From FastLane: GM’s VP of Sustainability Tells It Like It Is

GM's VP of Sustainability explains the company's take on sustainability and how future employees will help shape the automaker's environmental perspective.

The following blog was originally posted on GM’s Fast Lane blog. Read more about the workshop Mike Robinson took part in here.

Mike Robinson refers to himself as “fanatically pragmatic.”

During a panel at the annual Good Jobs Green Jobs Conference in Washington D.C., our vice president of sustainability and global regulatory affairs said GM looks at sustainability as a mainstream, long-term business strategy where decisions are driven by how to best take care of customers, employees and shareholders.

And since we’re running a business, these decisions need to make sense from a financial, people and environment perspective.

Mike was joined on his panel by representatives from International Paper, Alcoa and UPS to talk about sustainability and the bottom line.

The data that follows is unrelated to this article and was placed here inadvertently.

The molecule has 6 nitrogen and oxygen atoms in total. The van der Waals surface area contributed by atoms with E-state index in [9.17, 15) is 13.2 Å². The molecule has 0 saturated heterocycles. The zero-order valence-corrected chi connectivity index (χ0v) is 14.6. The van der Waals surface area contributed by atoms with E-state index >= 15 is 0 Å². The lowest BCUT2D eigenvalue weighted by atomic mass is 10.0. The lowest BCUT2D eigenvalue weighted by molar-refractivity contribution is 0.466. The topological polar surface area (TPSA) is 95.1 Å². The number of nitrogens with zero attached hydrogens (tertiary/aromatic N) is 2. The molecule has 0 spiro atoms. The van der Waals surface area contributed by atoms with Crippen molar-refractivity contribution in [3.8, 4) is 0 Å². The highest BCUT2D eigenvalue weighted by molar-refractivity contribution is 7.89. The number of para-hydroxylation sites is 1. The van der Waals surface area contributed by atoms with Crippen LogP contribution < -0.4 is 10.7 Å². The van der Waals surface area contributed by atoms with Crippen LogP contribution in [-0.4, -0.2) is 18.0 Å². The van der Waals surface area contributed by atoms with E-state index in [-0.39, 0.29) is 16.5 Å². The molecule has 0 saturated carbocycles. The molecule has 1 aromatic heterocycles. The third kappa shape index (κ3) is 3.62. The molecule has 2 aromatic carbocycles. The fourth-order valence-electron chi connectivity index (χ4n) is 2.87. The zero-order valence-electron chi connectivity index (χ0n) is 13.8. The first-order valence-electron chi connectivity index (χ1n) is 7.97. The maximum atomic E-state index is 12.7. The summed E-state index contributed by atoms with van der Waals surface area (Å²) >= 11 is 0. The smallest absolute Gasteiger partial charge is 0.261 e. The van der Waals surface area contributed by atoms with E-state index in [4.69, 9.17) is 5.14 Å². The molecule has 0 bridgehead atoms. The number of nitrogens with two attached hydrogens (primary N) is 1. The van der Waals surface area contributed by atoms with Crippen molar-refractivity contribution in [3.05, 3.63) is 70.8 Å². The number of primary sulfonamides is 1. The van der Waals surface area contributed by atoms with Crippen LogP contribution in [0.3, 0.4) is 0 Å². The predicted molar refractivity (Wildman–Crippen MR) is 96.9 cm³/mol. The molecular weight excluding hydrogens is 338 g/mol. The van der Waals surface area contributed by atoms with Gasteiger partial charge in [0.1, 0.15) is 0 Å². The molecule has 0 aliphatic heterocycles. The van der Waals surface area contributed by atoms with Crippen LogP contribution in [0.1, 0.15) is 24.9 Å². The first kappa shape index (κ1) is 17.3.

The next wave of young professionals will come with a built-in sense of sustainability, as the generation has grown up with recycle bins at the curb.

When asked what big companies are looking for in new professionals, Mike said, “We look at it from the opposite perspective: Are we doing the best we can to attract the next generation of sustainability-oriented millennials? Because that’s what we stand for.”

On whether the auto industry itself is sustainable, he added that GM is looking at long-term demographics. With the middle class expected to double in size and consumers wanting more goods, societies will demand access.

This will require a level of integration among government and producers that doesn’t exist today, and it may mean less vehicles in some spaces and different vehicles in others. Necessity is the mother of invention, he said, and the industry in its current form is not sustainable.

Meanwhile, the company continues to apply efficiency fundamentals to not only its products, but also to how they are made. Mike discussed dedication to a clean economy through responsible manufacturing around the world.

He stated, “We do things we aren’t required to do. Seventy percent of our sales are outside the U.S., from plants in countries without regulation. We run those plants like they were in the U.S. You need to look long-term how to be a responsible corporate citizen.”